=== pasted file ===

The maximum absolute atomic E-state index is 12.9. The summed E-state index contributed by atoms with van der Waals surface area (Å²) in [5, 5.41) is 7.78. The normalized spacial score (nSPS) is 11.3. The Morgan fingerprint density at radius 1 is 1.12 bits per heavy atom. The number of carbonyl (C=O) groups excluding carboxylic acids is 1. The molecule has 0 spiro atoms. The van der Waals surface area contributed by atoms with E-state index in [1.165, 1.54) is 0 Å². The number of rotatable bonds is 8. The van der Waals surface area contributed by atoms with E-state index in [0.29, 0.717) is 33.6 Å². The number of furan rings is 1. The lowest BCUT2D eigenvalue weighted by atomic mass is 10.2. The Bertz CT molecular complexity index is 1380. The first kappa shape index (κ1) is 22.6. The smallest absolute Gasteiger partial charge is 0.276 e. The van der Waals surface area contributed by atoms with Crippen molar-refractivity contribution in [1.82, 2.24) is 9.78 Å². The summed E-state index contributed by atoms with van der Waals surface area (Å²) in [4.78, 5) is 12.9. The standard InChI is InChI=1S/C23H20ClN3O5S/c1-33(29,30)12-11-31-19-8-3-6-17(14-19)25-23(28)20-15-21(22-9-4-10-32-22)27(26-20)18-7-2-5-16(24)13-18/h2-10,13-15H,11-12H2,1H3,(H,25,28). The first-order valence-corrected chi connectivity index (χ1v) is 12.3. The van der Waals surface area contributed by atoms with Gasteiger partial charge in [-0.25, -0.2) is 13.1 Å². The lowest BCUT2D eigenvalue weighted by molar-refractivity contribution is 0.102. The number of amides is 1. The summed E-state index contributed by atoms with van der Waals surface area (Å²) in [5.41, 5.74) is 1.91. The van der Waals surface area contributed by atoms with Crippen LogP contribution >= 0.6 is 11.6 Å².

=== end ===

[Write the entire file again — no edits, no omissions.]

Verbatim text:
The maximum absolute atomic E-state index is 12.9. The summed E-state index contributed by atoms with van der Waals surface area (Å²) in [5, 5.41) is 7.78. The normalized spacial score (nSPS) is 11.3. The Morgan fingerprint density at radius 1 is 1.12 bits per heavy atom. The number of carbonyl (C=O) groups excluding carboxylic acids is 1. The molecule has 0 spiro atoms. The van der Waals surface area contributed by atoms with E-state index in [1.165, 1.54) is 0 Å². The number of rotatable bonds is 8. The van der Waals surface area contributed by atoms with E-state index in [0.29, 0.717) is 33.6 Å². The number of furan rings is 1. The lowest BCUT2D eigenvalue weighted by atomic mass is 10.2. The Bertz CT molecular complexity index is 1380. The first kappa shape index (κ1) is 22.6. The smallest absolute Gasteiger partial charge is 0.276 e. The van der Waals surface area contributed by atoms with Crippen molar-refractivity contribution in [1.82, 2.24) is 9.78 Å². The summed E-state index contributed by atoms with van der Waals surface area (Å²) in [4.78, 5) is 12.9. The standard InChI is InChI=1S/C23H20ClN3O5S/c1-33(29,30)12-11-31-19-8-3-6-17(14-19)25-23(28)20-15-21(22-9-4-10-32-22)27(26-20)18-7-2-5-16(24)13-18/h2-10,13-15H,11-12H2,1H3,(H,25,28). The first-order valence-corrected chi connectivity index (χ1v) is 12.3. The van der Waals surface area contributed by atoms with Gasteiger partial charge in [-0.25, -0.2) is 13.1 Å². The lowest BCUT2D eigenvalue weighted by molar-refractivity contribution is 0.102. The number of amides is 1. The summed E-state index contributed by atoms with van der Waals surface area (Å²) in [5.41, 5.74) is 1.91. The van der Waals surface area contributed by atoms with Crippen LogP contribution >= 0.6 is 11.6 Å².